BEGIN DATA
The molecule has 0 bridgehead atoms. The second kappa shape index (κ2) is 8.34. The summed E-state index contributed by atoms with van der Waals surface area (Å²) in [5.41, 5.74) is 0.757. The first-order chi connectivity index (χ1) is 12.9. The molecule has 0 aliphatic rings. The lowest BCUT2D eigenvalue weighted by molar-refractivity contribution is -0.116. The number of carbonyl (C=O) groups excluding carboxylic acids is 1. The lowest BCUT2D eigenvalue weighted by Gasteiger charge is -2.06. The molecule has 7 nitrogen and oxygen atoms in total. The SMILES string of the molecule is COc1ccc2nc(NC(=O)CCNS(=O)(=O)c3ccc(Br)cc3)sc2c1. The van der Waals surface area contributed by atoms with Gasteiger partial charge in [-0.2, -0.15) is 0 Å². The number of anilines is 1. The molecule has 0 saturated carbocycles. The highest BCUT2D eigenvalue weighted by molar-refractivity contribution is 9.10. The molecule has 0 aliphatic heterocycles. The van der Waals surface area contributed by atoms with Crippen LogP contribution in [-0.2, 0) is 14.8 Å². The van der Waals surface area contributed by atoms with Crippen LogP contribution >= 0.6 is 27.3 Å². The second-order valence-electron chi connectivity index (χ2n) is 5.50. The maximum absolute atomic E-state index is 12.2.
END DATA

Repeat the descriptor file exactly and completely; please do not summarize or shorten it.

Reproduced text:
The molecule has 0 bridgehead atoms. The second kappa shape index (κ2) is 8.34. The summed E-state index contributed by atoms with van der Waals surface area (Å²) in [5.41, 5.74) is 0.757. The first-order chi connectivity index (χ1) is 12.9. The molecule has 0 aliphatic rings. The lowest BCUT2D eigenvalue weighted by molar-refractivity contribution is -0.116. The number of carbonyl (C=O) groups excluding carboxylic acids is 1. The lowest BCUT2D eigenvalue weighted by Gasteiger charge is -2.06. The molecule has 7 nitrogen and oxygen atoms in total. The SMILES string of the molecule is COc1ccc2nc(NC(=O)CCNS(=O)(=O)c3ccc(Br)cc3)sc2c1. The van der Waals surface area contributed by atoms with Gasteiger partial charge in [-0.2, -0.15) is 0 Å². The number of anilines is 1. The molecule has 0 saturated carbocycles. The highest BCUT2D eigenvalue weighted by molar-refractivity contribution is 9.10. The molecule has 0 aliphatic heterocycles. The van der Waals surface area contributed by atoms with Crippen LogP contribution in [-0.2, 0) is 14.8 Å². The van der Waals surface area contributed by atoms with Crippen LogP contribution >= 0.6 is 27.3 Å². The second-order valence-electron chi connectivity index (χ2n) is 5.50. The maximum absolute atomic E-state index is 12.2.